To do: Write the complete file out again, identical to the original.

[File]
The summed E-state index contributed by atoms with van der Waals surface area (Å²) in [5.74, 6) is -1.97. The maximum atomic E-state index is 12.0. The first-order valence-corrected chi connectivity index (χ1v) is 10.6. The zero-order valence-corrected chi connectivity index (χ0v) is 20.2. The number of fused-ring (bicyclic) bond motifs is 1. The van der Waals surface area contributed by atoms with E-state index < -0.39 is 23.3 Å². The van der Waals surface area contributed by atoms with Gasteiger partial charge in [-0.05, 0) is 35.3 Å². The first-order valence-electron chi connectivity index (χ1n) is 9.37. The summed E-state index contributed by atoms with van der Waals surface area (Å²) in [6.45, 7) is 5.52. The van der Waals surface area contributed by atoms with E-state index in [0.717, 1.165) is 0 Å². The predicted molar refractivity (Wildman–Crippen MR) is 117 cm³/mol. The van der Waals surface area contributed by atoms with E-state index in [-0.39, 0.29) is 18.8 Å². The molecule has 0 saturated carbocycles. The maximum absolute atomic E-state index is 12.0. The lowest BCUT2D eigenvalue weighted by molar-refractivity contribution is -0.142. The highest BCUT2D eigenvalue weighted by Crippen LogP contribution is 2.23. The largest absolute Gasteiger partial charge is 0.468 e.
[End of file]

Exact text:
The summed E-state index contributed by atoms with van der Waals surface area (Å²) in [5.74, 6) is -1.97. The maximum atomic E-state index is 12.0. The first-order valence-corrected chi connectivity index (χ1v) is 10.6. The zero-order valence-corrected chi connectivity index (χ0v) is 20.2. The number of fused-ring (bicyclic) bond motifs is 1. The van der Waals surface area contributed by atoms with E-state index < -0.39 is 23.3 Å². The van der Waals surface area contributed by atoms with Gasteiger partial charge in [-0.05, 0) is 35.3 Å². The first-order valence-electron chi connectivity index (χ1n) is 9.37. The summed E-state index contributed by atoms with van der Waals surface area (Å²) in [6.45, 7) is 5.52. The van der Waals surface area contributed by atoms with E-state index in [0.717, 1.165) is 0 Å². The predicted molar refractivity (Wildman–Crippen MR) is 117 cm³/mol. The van der Waals surface area contributed by atoms with E-state index in [-0.39, 0.29) is 18.8 Å². The molecule has 0 saturated carbocycles. The maximum absolute atomic E-state index is 12.0. The lowest BCUT2D eigenvalue weighted by molar-refractivity contribution is -0.142. The highest BCUT2D eigenvalue weighted by Crippen LogP contribution is 2.23. The largest absolute Gasteiger partial charge is 0.468 e.